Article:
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The illiterate in a multiliterate world (Episode 2)

January 14, 2010

Honestly the previous post was not meant for Webheads. It was a reaction to my experience in another non-EVO activity adopting similar principles. I spent two weeks negotiating my way to team work in a multicultural group of ten participants aiming at building a course together. I used all the techniques I’d acquired from Webheads’ and other activities. I tried bottom-up planning and positive team building techniques. I tried to reach out in every way I know so we could reach a common ground, despite the barriers of language, space and time. I was faced by walls of silence. I kept wondering what I did wrongly. Then, I decided to sit back and watch. I came to realize there were serious ego clashes lying beneath. After 2 weeks of unsuccessful efforts to get everyone on the same page, many of the team members managed to make it to a synchronous meeting. However, I decided to step out.

Reflecting on my experience, I feel sad to be misunderstood, secluded and unappreciated. Posts, friend requests and cyber gifts were often ignored. It really hurt physically and mentally. That experience was unlike what I experience among Webheads, a community bustling with leaders who don’t suffer from ego problems. They make members feel welcome the minute they get in the community. They believe in good will and open-mindedness. They believe in the exponential growth of learning by practicing what they preach. They don’t exercise the powerful/more knowledgeable vs. powerless/less knowledgeable relations. Participants are seen in various lights through linguistic, cultural, political, historical, economic and social lenses. Two days ago, I thought of writing a status message that I was grateful to be learning among Webheads. However, it sounded cheesy and could have passed unnoticed. Delving deeper into the reasons and sharing them with others made it more meaningful.

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8 Comments
  1. Henrick James Borger permalink

    Wow, fantastic comment. I think we can all relate in one way or another to the comment above. I think what we all need to remember, is that the type of collaborative teamwork where intelligence is distributed, and the group becomes a ‘ding an sich’ rather than merely a sum of its constituents, is that it is not the dominant paradigm. We will still find groups that are guided by a 1.0 ideology, with ‘conventional’ views, hierarchies, and group dynamics. Though hopefully, this is a phenomenon that we will see less and less of as newer, more democratized, egalitarian, and social-constructivist concepts of team/group-work increase.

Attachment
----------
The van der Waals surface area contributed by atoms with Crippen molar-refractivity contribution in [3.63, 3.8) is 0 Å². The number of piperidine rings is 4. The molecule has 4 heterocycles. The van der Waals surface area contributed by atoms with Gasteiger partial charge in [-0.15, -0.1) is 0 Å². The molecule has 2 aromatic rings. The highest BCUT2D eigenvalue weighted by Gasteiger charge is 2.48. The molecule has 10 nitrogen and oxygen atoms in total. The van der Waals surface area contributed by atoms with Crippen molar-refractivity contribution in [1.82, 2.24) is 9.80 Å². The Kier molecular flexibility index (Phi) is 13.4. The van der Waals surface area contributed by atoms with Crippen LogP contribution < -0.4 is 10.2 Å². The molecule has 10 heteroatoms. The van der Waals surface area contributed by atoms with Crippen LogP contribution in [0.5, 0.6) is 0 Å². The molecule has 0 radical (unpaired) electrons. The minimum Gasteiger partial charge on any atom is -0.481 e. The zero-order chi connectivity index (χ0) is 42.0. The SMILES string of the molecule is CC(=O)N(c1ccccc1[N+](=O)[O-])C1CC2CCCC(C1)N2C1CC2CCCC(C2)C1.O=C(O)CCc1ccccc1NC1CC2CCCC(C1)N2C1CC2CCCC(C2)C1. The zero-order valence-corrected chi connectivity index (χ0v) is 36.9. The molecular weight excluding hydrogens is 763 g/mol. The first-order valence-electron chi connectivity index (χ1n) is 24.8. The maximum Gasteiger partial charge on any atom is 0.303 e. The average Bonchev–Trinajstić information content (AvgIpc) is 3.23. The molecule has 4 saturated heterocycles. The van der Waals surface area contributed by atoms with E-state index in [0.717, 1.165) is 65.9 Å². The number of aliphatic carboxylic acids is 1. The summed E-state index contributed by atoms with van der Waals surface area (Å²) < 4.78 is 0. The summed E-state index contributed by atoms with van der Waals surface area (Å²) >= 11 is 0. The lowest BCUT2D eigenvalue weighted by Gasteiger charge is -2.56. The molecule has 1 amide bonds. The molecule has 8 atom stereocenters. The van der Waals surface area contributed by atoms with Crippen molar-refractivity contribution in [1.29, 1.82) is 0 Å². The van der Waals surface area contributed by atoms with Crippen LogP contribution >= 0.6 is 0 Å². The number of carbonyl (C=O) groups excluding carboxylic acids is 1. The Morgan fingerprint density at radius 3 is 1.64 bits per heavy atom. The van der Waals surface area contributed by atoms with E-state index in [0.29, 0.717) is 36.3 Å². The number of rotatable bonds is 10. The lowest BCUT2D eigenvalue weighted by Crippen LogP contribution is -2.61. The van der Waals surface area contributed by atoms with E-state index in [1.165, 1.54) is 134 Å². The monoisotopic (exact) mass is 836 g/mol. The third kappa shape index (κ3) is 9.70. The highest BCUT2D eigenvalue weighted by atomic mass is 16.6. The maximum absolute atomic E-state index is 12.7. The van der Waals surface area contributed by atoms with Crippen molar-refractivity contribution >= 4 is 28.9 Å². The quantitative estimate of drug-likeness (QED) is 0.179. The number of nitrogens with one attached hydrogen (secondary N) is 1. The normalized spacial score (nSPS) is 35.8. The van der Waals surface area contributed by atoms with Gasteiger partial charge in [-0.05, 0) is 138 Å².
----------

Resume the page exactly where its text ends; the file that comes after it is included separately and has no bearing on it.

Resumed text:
2. Maria Bossa permalink

    Salamaleikom! Great comment and I hope I can be as "literate" as you are in all this! Best regards, Maria 🙂

  3. Maria Bossa permalink

    I think I’ll quit this as I’m not a web-head! See you 😦

  4. Vanessa Vaile permalink

    I’ve been there ~ you express so well the frustration and puzzlement that I’ve felt. I’ve tried to do what you described with both teaching colleagues and local community networks. Reading your post I understand better why I am always look forward to EVO. It also helps me keep my patience with the non-Webheads who don’t get it yet. I’ll keep trying. When they figure it out, maybe I’ll tell them they need to thank a Webhead.<br><br>PS I just looked up your profile and see that you are from Alex ~ I lived there years ago, Ras el Soda. Now I can’t help thinking about Groppi’s even if it is winter and too cold here for Italian ices

  5. Maria Bossa permalink

    @Thanks Nina! I’ll try to do my best 🙂

  6. Nina Liakos permalink

    @Maria, no one means to exclude you. A webhead is just someone who identifies him or herself as one. You can be a webhead–if you want to be. If not, you are still part of our multiliteracies community, which consists of some people who identify themselves as webheads and others who do not. All are welcome. I hope you read this!<br>@Hanaa, I sense your frustration. Not everybody moves ahead at the same pace. Personally, I always ignore cybergifts on Facebook because I don’t trust those non-Facebook applications with my personal data. Whenever someone sends me a gift or an invitation to play a game I block that application. I always hope they don’t know that I am doing it! I spend enough time on Facebook just posting and reading status updates. I don’t want to get addicted to that other stuff!

  7. Maria Bossa permalink

    Merci Elizabeth! 🙂

  8. Elizabeth Anne permalink

    Well said Henrick, and stick in there Maria my friend 🙂 … I’m off to your comment wall Hanaa

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